I know, I feel it: some of my readers are waiting for me to report the new data on wine production and consumption in Japan published by Kirin at the beginning of July. In fact for a blog called “Wine Japan” there is a mighty drought of posts about Japanese wine and wine in Japan.
I hope to remedy in the future. For now, I made another interactive map with Mapbox/Javascript. This time I got curious about per capita wine consumption in each Japanese prefecture, I found the data from the Japanese National Tax Agency and I digested them into the form you can see here. Click on the image for the interactive version.

I want to make some preliminary comments on this.
First, in the course of this post I will refer to “wine consumption” for the sake of simplicity, but Japanese statistics do not report “wine” as an independent entity. After all, the definition of wine as a beverage only derived from grapes is a European concept, sanctioned in EU regulations, but in many other Countries the law is not so strict and the tendency to call “wine” any fermented alcoholic product of fruit origin is commonplace (e.g. apple wine). In particular, in Japanese statistics about wine are often imprecise, because the official legal category under which wine falls is kajitsushu, literally “fruit alcohol”. Nowadays the vast majority of this is constituted by grape wine, so there is still a degree of precision, but other alcoholic drinks end up here, like ciders. By the way, a category called kanmikajitsushu also exists: to put it simply, this is reserved to alcoholic beverages made from fruit, but containing 15% alcohol or more, meaning that Port, Sherries, Madeiras and Marsalas are placed here, not with the other wines. I have not included kanmikajitsushu because 1) again they comprise beverages not made from grapes and 2) they are mostly irrelevant (between 0 and 0.2L per capita everywhere except Shimane, where curiously this value goes up to 0.4L).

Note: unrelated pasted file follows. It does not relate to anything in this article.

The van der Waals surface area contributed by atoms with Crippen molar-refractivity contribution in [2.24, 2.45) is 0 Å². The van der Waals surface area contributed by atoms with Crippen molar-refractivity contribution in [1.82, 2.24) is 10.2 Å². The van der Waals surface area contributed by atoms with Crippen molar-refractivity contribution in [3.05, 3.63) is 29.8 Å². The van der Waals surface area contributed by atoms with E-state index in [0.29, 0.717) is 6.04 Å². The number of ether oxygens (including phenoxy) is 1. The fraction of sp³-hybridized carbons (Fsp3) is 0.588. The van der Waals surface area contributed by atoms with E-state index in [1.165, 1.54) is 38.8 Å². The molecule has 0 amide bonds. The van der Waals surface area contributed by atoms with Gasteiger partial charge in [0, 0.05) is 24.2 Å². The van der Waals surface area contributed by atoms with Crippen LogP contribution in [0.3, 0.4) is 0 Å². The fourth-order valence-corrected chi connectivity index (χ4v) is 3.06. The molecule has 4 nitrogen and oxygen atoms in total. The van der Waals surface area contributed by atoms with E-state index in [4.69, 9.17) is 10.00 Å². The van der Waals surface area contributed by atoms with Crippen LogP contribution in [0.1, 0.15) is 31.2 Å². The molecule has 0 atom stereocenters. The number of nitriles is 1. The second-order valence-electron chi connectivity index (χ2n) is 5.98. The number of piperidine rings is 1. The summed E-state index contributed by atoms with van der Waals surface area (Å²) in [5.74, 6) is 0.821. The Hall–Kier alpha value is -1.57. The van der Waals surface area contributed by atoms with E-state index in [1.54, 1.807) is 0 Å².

Second, for some reason, Okinawa is not included in the statistics. I don’t think there is a particular high level of consumption there, but simply we don’t know.
Finally, as specified on the map, the data concerns the period between April 2018 and March 2019, the latest published. So well before the coronavirus craze we all know.

Now to the data themselves: there are some of interesting points we can comment.

  • Unsurprisingly, Tokyo shows the highest consumption per capita, 8.1L. There is big business in the capital, the vast majority of importers are based here, there are multiple big wine retailers and a thriving hospitality scene. The sheer volume of interested audience is just enough to make wine businesses flourish, at least pre-2020.
  • Much less expected is Yamanashi: second place for them, with a notable 7.5L per person consumed annually. For a prefecture that has less than 900,000 inhabitants (!) this is extremely relevant. Yamanashi is also the winemaking center of Japan and much of the consumption may come from tourists, but the data suggest that wine here is something more ingrained in the local culture than in the rest of Japan.
  • Kyoto ranks third, but much lower, only 4L per capita. Tourism combined with the sizeable dimension and liveliness of the area are creating a environment conducive to wine consumption.
  • All the other prefectures fall under the three layers of 3~3.9L, 2.0~2.9L and 1.0~1.9L per person.
    Some underperformers include Osaka (just 3.5L), Nagoya (= Aichi, only 2.5L) and Hyogo (2.8L). For the latter I suspect wine consumption to be very low in the northern, less populated area around Toyooka and reasonably high in the south, especially near Kobe, big and international. Wakayama is quite surprising (3.6L, even more than Osaka). Nagano and Hokkaido (3.6 and 3.5) are also relevant centers of wine production.
    In general West Japan is much less fond of wine than the east. It may appear slightly surprising that places like Nagasaki and Kagoshima consume so little wine, because historically those were the only areas that during the sakoku (“closed country period”, between 16th and 19th century) were allowed to commerce with foreign Countries. One would imagine a legacy of western beverage consumption, especially in Nagasaki, but it does not seem to be so.

It would be interesting to see the evolution of this data in the last 20 years, but maybe that is for another post, and another map.